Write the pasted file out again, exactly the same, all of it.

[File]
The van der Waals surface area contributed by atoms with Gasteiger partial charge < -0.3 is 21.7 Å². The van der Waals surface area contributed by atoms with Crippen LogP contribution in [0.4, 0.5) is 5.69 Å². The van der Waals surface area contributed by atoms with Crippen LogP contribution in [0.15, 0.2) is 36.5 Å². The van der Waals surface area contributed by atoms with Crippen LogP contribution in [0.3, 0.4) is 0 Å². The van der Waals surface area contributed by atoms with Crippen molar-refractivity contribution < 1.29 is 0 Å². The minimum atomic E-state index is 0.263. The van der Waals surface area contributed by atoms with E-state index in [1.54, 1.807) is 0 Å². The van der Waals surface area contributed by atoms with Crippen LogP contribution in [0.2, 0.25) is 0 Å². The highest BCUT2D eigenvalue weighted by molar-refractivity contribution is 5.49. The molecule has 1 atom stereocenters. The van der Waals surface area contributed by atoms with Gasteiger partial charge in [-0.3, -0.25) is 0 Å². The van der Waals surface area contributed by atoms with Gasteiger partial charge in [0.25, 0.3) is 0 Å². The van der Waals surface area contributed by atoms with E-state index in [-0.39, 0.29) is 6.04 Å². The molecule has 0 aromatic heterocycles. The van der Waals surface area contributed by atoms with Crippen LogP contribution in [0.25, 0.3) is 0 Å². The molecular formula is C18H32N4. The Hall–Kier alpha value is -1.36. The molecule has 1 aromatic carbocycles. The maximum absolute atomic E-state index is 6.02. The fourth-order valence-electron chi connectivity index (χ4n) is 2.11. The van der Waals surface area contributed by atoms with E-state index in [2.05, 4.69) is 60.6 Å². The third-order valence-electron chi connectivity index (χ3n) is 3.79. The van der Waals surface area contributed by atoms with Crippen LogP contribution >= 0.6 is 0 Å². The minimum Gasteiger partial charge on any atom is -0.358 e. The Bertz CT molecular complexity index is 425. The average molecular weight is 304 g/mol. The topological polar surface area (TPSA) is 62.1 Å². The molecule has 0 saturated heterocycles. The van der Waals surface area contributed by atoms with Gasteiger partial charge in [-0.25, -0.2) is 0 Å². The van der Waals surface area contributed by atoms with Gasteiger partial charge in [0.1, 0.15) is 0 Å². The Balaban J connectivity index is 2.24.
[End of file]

The van der Waals surface area contributed by atoms with Gasteiger partial charge < -0.3 is 21.7 Å². The van der Waals surface area contributed by atoms with Crippen LogP contribution in [0.4, 0.5) is 5.69 Å². The van der Waals surface area contributed by atoms with Crippen LogP contribution in [0.15, 0.2) is 36.5 Å². The van der Waals surface area contributed by atoms with Crippen LogP contribution in [0.3, 0.4) is 0 Å². The van der Waals surface area contributed by atoms with Crippen molar-refractivity contribution < 1.29 is 0 Å². The minimum atomic E-state index is 0.263. The van der Waals surface area contributed by atoms with E-state index in [1.54, 1.807) is 0 Å². The van der Waals surface area contributed by atoms with Crippen LogP contribution in [0.2, 0.25) is 0 Å². The highest BCUT2D eigenvalue weighted by molar-refractivity contribution is 5.49. The molecule has 1 atom stereocenters. The van der Waals surface area contributed by atoms with Gasteiger partial charge in [-0.3, -0.25) is 0 Å². The van der Waals surface area contributed by atoms with Gasteiger partial charge in [0.25, 0.3) is 0 Å². The van der Waals surface area contributed by atoms with E-state index in [-0.39, 0.29) is 6.04 Å². The molecule has 0 aromatic heterocycles. The van der Waals surface area contributed by atoms with Crippen LogP contribution in [0.25, 0.3) is 0 Å². The molecular formula is C18H32N4. The Hall–Kier alpha value is -1.36. The molecule has 1 aromatic carbocycles. The maximum absolute atomic E-state index is 6.02. The fourth-order valence-electron chi connectivity index (χ4n) is 2.11. The van der Waals surface area contributed by atoms with E-state index in [2.05, 4.69) is 60.6 Å². The third-order valence-electron chi connectivity index (χ3n) is 3.79. The van der Waals surface area contributed by atoms with Crippen LogP contribution >= 0.6 is 0 Å². The minimum Gasteiger partial charge on any atom is -0.358 e. The Bertz CT molecular complexity index is 425. The average molecular weight is 304 g/mol. The topological polar surface area (TPSA) is 62.1 Å². The molecule has 0 saturated heterocycles. The van der Waals surface area contributed by atoms with Gasteiger partial charge in [-0.25, -0.2) is 0 Å². The van der Waals surface area contributed by atoms with Gasteiger partial charge in [0.1, 0.15) is 0 Å². The Balaban J connectivity index is 2.24.